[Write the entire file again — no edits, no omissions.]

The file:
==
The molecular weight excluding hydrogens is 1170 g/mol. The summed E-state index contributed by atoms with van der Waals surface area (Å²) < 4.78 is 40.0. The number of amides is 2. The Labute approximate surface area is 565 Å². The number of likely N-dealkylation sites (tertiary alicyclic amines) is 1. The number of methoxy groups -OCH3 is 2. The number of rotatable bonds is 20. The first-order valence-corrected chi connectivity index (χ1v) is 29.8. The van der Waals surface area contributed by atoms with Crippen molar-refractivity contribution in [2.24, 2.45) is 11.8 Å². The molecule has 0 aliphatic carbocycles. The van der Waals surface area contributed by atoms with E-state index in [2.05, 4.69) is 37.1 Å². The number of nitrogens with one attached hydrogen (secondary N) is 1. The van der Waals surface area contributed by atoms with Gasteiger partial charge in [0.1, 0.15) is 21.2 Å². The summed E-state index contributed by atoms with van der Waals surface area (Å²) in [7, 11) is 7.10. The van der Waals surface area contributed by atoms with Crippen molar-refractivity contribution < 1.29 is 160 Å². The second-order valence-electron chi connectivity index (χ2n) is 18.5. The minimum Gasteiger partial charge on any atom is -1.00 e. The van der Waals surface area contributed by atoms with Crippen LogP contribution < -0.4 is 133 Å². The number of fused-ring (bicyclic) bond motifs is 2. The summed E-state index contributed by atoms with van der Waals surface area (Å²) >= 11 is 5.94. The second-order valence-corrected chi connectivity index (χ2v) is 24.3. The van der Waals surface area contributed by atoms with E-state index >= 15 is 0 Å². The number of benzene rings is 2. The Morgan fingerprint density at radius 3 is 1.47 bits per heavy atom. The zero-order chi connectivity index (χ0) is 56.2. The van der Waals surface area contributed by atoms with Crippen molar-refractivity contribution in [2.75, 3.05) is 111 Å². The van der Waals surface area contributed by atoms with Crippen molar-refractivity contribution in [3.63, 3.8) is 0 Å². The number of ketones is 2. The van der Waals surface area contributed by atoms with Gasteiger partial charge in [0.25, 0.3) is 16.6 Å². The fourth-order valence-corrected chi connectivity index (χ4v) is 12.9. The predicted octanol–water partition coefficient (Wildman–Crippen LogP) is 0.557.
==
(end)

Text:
The molecular weight excluding hydrogens is 1170 g/mol. The summed E-state index contributed by atoms with van der Waals surface area (Å²) < 4.78 is 40.0. The number of amides is 2. The Labute approximate surface area is 565 Å². The number of likely N-dealkylation sites (tertiary alicyclic amines) is 1. The number of methoxy groups -OCH3 is 2. The number of rotatable bonds is 20. The first-order valence-corrected chi connectivity index (χ1v) is 29.8. The van der Waals surface area contributed by atoms with Crippen molar-refractivity contribution in [2.24, 2.45) is 11.8 Å². The molecule has 0 aliphatic carbocycles. The van der Waals surface area contributed by atoms with E-state index in [2.05, 4.69) is 37.1 Å². The number of nitrogens with one attached hydrogen (secondary N) is 1. The van der Waals surface area contributed by atoms with Gasteiger partial charge in [0.1, 0.15) is 21.2 Å². The summed E-state index contributed by atoms with van der Waals surface area (Å²) in [7, 11) is 7.10. The van der Waals surface area contributed by atoms with Crippen molar-refractivity contribution < 1.29 is 160 Å². The second-order valence-electron chi connectivity index (χ2n) is 18.5. The minimum Gasteiger partial charge on any atom is -1.00 e. The van der Waals surface area contributed by atoms with Crippen LogP contribution < -0.4 is 133 Å². The number of fused-ring (bicyclic) bond motifs is 2. The summed E-state index contributed by atoms with van der Waals surface area (Å²) >= 11 is 5.94. The second-order valence-corrected chi connectivity index (χ2v) is 24.3. The van der Waals surface area contributed by atoms with E-state index >= 15 is 0 Å². The number of benzene rings is 2. The Morgan fingerprint density at radius 3 is 1.47 bits per heavy atom. The zero-order chi connectivity index (χ0) is 56.2. The van der Waals surface area contributed by atoms with Crippen molar-refractivity contribution in [2.75, 3.05) is 111 Å². The van der Waals surface area contributed by atoms with Crippen molar-refractivity contribution in [3.63, 3.8) is 0 Å². The number of ketones is 2. The van der Waals surface area contributed by atoms with Gasteiger partial charge in [0.25, 0.3) is 16.6 Å². The fourth-order valence-corrected chi connectivity index (χ4v) is 12.9. The predicted octanol–water partition coefficient (Wildman–Crippen LogP) is 0.557.